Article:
In effect, Obama and the state governors have stimulated not the green economy but the collective imagination of the general public and a broad array of groups from environmentalists to entrepreneurs to organized labor – and, of course, urban mayors.

This broad consensus about an imagined green future could be a remarkably effective impetus for creative innovation and positive change.

San Jose, California mayor Chuck Reed acknowledged as much in announcing his Green Vision program with a goal of generating 25,000 green jobs. “San Jose and Silicon Valley have survived many economic downturns,” said Reed. “Our ability to innovate has pulled us out of economic slumps and made us stronger.”

Government at the forefront
The current tight credit market challenges green companies to grow. They must watch their cash flows, and this means controlling their payrolls and making hiring decisions very deliberately. In such an economic downturn, the role of city, state, and federal governments in bolstering a green economy and creating green jobs is especially important.

On the local level, for example, great employment gains may be made if idle home construction jobs can be turned into home efficiency jobs. On the federal and state levels, mandatory markets for renewable fuels and renewable electricity would encourage organizations large and small to create jobs in the US and throughout the world.

The Obama administration is expected to move forcefully in this direction in spite of the economic and geopolitical challenges it faces, and this anticipated presidential leadership, as much as anything, is fueling optimism.

As Bill Johnson, former mayor of Rochester, New York says, “We are really optimistic that an America led by Obama will lead to a new era of green prosperity. Right now, it’s tough to find a job, but in the future we are extremely optimistic.”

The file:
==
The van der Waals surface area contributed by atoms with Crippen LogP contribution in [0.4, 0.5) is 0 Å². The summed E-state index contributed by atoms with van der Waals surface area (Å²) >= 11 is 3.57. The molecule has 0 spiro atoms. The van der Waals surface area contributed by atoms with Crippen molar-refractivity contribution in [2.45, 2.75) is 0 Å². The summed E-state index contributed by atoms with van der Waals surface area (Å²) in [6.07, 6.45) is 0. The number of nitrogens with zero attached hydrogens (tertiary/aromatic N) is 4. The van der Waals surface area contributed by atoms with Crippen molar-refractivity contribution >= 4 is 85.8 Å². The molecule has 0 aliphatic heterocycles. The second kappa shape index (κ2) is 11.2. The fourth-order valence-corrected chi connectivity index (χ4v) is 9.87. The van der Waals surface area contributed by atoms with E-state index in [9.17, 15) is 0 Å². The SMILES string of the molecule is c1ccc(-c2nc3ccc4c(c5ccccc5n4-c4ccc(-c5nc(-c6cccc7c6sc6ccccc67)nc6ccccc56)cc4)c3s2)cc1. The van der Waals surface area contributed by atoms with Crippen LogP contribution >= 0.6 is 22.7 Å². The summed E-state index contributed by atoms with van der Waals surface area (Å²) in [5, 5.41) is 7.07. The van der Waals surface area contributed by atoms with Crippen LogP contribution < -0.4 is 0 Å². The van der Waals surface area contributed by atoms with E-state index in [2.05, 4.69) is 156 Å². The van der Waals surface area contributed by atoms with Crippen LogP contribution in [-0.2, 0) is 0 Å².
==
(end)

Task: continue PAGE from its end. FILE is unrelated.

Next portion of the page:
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Trams contribute to make Portland, Oregon, one of the greenest US cities


On other pages
Pittsburgh and Los Angeles are the most polluted US cities
Pittsburgh has replaced Los Angeles as the most polluted city in the US. The Pennsylvanian city with a population of some 335,000 heads the list of cities most polluted by short-term levels of particle pollution, a deadly cocktail of ash, soot, diesel exhaust, chemicals, metals and aerosols that can spike dangerously for hours to weeks on end. This type of air pollution can trigger serious problems such as breathing, asthma and heart attacks, strokes, lung cancer and even early death. Pittsburgh also ranks second on the list of cities with the most year-round particle pollution while Los Angeles again claims the first spot this year.

The American Lung Association issued its annual report on air pollution, ranking cities most affected by three types of pollution: short-term particle pollution, year-round particle pollution and ozone pollution. For the first time ever, a city outside California, Pittsburgh, Pennsylvania, tops one of the most polluted lists in the ninth consecutive American Lung Association State of the Air report. More